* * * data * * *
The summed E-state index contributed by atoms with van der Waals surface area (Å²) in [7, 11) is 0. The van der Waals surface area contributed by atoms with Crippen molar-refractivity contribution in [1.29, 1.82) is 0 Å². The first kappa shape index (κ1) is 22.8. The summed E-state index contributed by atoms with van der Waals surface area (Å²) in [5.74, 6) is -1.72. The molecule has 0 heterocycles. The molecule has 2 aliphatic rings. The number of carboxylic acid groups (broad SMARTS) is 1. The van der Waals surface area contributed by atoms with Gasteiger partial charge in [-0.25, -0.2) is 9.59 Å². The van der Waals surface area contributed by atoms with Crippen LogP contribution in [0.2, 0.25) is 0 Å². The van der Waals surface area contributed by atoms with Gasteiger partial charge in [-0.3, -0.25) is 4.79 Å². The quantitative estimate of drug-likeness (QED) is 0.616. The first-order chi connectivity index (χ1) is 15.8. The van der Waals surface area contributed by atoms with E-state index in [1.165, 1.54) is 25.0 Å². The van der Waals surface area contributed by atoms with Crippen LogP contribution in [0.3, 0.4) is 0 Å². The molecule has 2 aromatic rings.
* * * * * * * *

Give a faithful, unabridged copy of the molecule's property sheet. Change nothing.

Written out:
The summed E-state index contributed by atoms with van der Waals surface area (Å²) in [7, 11) is 0. The van der Waals surface area contributed by atoms with Crippen molar-refractivity contribution in [1.29, 1.82) is 0 Å². The first kappa shape index (κ1) is 22.8. The summed E-state index contributed by atoms with van der Waals surface area (Å²) in [5.74, 6) is -1.72. The molecule has 0 heterocycles. The molecule has 2 aliphatic rings. The number of carboxylic acid groups (broad SMARTS) is 1. The van der Waals surface area contributed by atoms with Gasteiger partial charge in [-0.25, -0.2) is 9.59 Å². The van der Waals surface area contributed by atoms with Crippen LogP contribution in [0.2, 0.25) is 0 Å². The van der Waals surface area contributed by atoms with Gasteiger partial charge in [-0.3, -0.25) is 4.79 Å². The quantitative estimate of drug-likeness (QED) is 0.616. The first-order chi connectivity index (χ1) is 15.8. The van der Waals surface area contributed by atoms with E-state index in [1.165, 1.54) is 25.0 Å². The van der Waals surface area contributed by atoms with Crippen LogP contribution in [0.3, 0.4) is 0 Å². The molecule has 2 aromatic rings.